Ellen Schrecker. The Age of McCarthyism: A Brief History with Documents. Boston, Mass.: St. Martin's Press, 1994. xiv + 274 pp. $14.95 (paper), ISBN 978-0-312-08349-6; $39.95 (cloth), ISBN 978-0-312-10277-7.
Reviewed by Jim Barrett (University of Illinois)
Published on H-Labor (April, 1996)
Although it is not generally recognized, HUAC hearings continue to be held every spring in an obscure lecture hall on the campus of the University of Illinois at Urbana-Champaign. All of the characters involved -- members of Congress, lawyers, cooperative and uncooperative witnesses in the persons of screenwriters, starlets, union officials, and left-wing professors -- are students in my survey course on Twentieth Century America. In the past we have culled the scripts from a variety of sources and the personalities and situations often from our own imaginations. Thanks to Ellen Schrecker's excellent new book, the terrorized students in History 262 and in other U.S. History classes dealing with the issue of political repression will have a better background in the problem and better materials with which to work.
In addition to her award-winning No Ivory Tower: McCarthyism and the Universities (1986), Schrecker has produced a number of important articles on anticommunism and is currently writing a general history of McCarthyism.
The book is divided into two sections. The first provides probably the best short overview of post-World War II anticommunism I have found. Certainly there are more detailed and nuanced discussions, but none more suitable for teaching purposes. Schrecker begins with a very short introduction to the Communist Party, USA -- its history and changes in the party line and leadership between its foundation in 1919 and the beginning of the Cold War. (Some membership figures over time might have helped a great deal here to gauge the nature of the threat such as it was.) Subsequent chapters deal with the international and domestic roots of American anticommunism; the succession of espionage cases in the late forties and early fifties; anticommunist investigations and legislation at the federal, state, and local levels of government; the destruction of Communist front organizations and the left-wing unions; the problem of blacklisting in a wide range of institutions and organizations; liberals' struggles against McCarthyism; and the period's political legacy. Joe McCarthy himself plays a suitably small role in this narrative; one chapter describes the rise and decline of the political career he built on the issue of communist subversion. In a rather short space, Schrecker manages to convey why it is such a mistake to equate the widespread influence and implications of anticommunism with the career of one politician. Schrecker, who is generally identified with a revisionist interpretation of communism and anticommunism, i.e., with the notion that both were products to some degree of America's own political history, provides an account that is both readable and balanced.
As with her narrative, Schrecker begins her collection of nearly fifty documents with materials reflecting the experience of the communists themselves, including excerpts from several of the interviews used for the 1984 documentary film "Seeing Red." A portion of William Z. Foster's 1947 book The New Europe conveys the thinking behind the party's reversion to a more orthodox Marxism-Leninism in the wake of Earl Browder's 1945 fall from power. Other documents include FBI reports from Freedom of Information Act files; letters between the Ethel and Julius Rosenberg; the Attorney General's official list of subversive organizations; excerpts from the 1949 Smith Act trials; Supreme Court Opinions; testimony from Alger Hiss, Whittaker Chambers, and others before Congressional investigating committees; the CIO resolution to expel the United Electrical, Radio, and Machine Workers of America; and opposing contemporary interpretations of the whole situation from Sidney Hook and Supreme Court Justice William O. Douglas.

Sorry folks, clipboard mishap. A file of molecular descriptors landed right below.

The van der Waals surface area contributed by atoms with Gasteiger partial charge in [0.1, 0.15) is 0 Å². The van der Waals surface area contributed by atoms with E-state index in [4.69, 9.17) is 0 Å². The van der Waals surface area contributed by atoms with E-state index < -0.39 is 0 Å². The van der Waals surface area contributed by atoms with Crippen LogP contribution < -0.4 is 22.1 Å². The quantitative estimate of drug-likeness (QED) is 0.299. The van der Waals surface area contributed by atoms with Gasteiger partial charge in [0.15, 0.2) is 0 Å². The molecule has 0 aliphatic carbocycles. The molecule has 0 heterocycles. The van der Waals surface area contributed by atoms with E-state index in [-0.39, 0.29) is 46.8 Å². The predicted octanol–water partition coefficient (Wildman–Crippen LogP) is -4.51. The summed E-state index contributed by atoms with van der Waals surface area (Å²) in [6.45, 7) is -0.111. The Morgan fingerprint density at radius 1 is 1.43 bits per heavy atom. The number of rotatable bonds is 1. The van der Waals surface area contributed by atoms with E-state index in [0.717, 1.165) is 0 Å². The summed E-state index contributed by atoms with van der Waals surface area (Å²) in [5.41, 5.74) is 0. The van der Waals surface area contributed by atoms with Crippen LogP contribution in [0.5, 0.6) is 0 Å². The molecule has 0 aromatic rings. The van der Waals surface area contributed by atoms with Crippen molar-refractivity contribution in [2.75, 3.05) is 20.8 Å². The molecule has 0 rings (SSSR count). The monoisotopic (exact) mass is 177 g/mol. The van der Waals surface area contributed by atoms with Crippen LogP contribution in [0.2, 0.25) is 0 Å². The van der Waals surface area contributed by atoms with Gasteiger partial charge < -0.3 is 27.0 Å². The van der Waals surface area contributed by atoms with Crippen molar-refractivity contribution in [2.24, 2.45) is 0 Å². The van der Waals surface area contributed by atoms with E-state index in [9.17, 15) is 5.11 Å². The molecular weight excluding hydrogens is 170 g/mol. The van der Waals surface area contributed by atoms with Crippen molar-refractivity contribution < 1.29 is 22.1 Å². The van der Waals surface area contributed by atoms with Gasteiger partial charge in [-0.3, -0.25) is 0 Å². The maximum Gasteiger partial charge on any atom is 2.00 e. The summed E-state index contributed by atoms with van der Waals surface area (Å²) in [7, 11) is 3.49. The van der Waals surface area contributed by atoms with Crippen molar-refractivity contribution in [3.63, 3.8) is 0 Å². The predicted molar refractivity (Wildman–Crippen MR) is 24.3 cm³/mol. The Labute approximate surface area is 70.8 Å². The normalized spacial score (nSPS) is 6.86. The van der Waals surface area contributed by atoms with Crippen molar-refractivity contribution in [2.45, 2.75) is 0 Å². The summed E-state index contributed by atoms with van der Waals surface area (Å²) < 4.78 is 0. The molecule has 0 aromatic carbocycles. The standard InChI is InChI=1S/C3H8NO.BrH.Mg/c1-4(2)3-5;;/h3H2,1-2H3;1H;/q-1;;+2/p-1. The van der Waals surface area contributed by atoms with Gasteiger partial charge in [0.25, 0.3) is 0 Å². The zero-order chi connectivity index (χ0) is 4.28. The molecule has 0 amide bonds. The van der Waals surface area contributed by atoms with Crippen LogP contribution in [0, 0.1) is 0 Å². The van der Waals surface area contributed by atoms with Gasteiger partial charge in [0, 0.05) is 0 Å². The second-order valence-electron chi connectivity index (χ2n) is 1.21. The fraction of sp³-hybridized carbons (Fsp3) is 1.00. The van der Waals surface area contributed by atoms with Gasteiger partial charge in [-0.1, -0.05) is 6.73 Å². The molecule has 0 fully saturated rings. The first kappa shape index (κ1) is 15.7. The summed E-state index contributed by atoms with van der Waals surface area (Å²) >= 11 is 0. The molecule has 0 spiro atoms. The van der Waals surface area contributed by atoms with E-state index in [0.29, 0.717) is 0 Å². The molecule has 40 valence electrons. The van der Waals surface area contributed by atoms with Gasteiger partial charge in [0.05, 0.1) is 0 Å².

I happen to be writing this review as I read The Secret World of American Communism (1995) by Harvey Klehr', John Earl Haynes, and Fridrikh Igorevich Firsov, which employs documents from the former Soviet archives, text, and notes to detail the connections between individuals and groups of American communists and the Soviet espionage network. With this new book, we know much more about this particular aspect of the American communist experience which clearly served as a rationale for the political repression illustrated in Schrecker's The Age of McCarthyism. But as Klehr', Haynes, and Firsov point out, most American communists had nothing to do with this espionage; they ususally joined the party to fight against home-grown injustices or the very real international threat of fascism. Yet they were linked with the Soviet monolith in the public mind, and many of them paid a high price for their ideals. While The Secret World of American Communism is carefully written and edited and makes no claim to represent the "true" experience of American communists, the danger, of course, is that it will be (indeed is already being) used to justify the political repression so well conveyed in Schrecker's book.
The Age of McCarthyism's usefulness as a teaching tool is enhanced by a glossary of terms which are keyed to bold-face words and phrases in the text; a chronology of events; a substantial bibliographical essay; and more than a dozen photographs and editorial cartoons. The book will be quite useful even in a large lecture class like mine, but it will serve as a particularly invaluable discussion and research tool in smaller contemporary U.S. classes or in seminars on radicalism and political intolerance.
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Jim Barrett. Review of Schrecker, Ellen, The Age of McCarthyism: A Brief History with Documents.
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